Why study A level Computer Science?
The study of Computing is designed not just to teach and improve your skills in using computer programming languages, but also to enable you to understand the kind of reasoning used by both humans and machines.
The study of Computing demands both logical discipline and imaginative creativity in the selection and design of algorithms and the writing, testing and debugging of programs. It relies on an understanding of the rules of language at a simple level and encourages an awareness of the management and organisation of computer systems. It will require you to investigate and understand situations beyond the school environment and the appreciation of the effects of computer applications on society and individuals. For these reasons, computing is a relevant choice whether you are studying Arts subjects or Science subjects.
What are the careers or further education that this course be suitable for?
Computers are widely used in all aspects of government, business, industry, education, leisure and the home. In this increasingly technological age, a study of Computing, and particularly how computers are used in the solution of a variety of problems, is not only valuable to the students themselves but also essential to the future wellbeing of the country.
Studying Mathematics and/or Further Mathematics clearly works well, especially for those students who intend to go on to study Computer Science at university. Other common combinations are physics, economics or business studies. However, many other combinations are equally viable depending on your chosen career.
Key Information Summary:
|Course Title||Computer Science|
|Entry Requirements||Grade 6 in a GCSE mathematics.|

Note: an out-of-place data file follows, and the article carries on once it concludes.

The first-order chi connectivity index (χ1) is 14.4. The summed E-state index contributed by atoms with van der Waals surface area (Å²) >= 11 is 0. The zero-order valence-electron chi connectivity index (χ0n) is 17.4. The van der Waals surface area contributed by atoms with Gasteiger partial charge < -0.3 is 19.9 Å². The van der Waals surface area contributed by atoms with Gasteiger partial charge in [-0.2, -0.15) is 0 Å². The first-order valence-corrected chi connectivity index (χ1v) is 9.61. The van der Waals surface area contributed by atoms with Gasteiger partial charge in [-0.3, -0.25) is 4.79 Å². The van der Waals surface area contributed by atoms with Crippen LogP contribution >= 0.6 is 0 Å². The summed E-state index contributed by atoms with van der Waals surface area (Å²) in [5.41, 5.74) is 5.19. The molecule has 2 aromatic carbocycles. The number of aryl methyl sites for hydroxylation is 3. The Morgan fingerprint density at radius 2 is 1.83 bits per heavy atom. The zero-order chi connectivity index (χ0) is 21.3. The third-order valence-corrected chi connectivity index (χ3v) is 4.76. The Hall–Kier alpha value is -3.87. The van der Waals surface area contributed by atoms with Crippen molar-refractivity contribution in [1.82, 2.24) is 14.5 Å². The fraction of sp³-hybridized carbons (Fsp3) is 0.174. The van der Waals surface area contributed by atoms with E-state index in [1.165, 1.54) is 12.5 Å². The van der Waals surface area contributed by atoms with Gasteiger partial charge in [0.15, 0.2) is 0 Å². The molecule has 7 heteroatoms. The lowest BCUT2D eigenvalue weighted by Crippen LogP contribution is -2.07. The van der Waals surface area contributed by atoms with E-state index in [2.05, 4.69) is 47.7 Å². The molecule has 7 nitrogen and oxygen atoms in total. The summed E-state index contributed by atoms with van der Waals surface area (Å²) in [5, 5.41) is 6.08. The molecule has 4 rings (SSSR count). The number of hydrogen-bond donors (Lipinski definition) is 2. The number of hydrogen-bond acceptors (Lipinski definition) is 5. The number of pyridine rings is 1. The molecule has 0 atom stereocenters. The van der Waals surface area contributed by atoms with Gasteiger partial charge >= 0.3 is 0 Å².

|Contact Teachers||Mr. D Allcock: email@example.com|
AQA computer science is a linear course with terminal examinations at the end of the two year course.
Computer Science is taught through a wide range of topics:
Programming: Programming, procedural programming and programming paradigms.
Data structures: Data structures and abstract data types, queues, stacks, graphs, trees, hash tables, dictionaries and vectors.
Algorithms: Graph-traversal, tree –traversal, reverse polish, searching algorithms, sorting algorithms, optimization algorithms.
Theory of computation: Abstraction and automation, finite state machines, regular languages, context-free languages, classification of algorithms and models of computation.
Data representation: Number systems, number bases, units of information, binary, information coding and representing images, sound and other data.
Computer systems: Hardware and software, classification of programming languages, types of program translator, logic gates and boolean algebra.
Computer organization and architecture: Internal components of a computer, stored program concept, structure and role of the processor and external hardware devices.
Consequences of using computing: Individual, social, legal and cultural issues and opportunities.
Communication and networking: Communication, networking, the internet and protocols.
Databases: Conceptual data models, relational databases, normalisation, SQL and client-server databases.
Big Data: The concept of big data, machine learning and functional programming.
Functional programming: Functional programming paradigms and languages.
Systematic approach to problem solving: Analysis, design, implementation, testing and evaluation.
|A Level – 2 Year Course|
Paper 1 (40% of A level) 2 hour 30 minute examination completed on screen assessing: Programming, data structures, algorithms, a systematic approach to problem solvingand the theory of computation.
Paper 2 (40% of A level) 2 hour 30 minute paper assessing: Data representation, computer systems, computer organization and architecture, consequences of using computing, communication and networking, databases, big data and functional programming.
NEA (20% of A Level) A practical project completed both in lessons and personal study time designing and developing a solution to a realistic problem.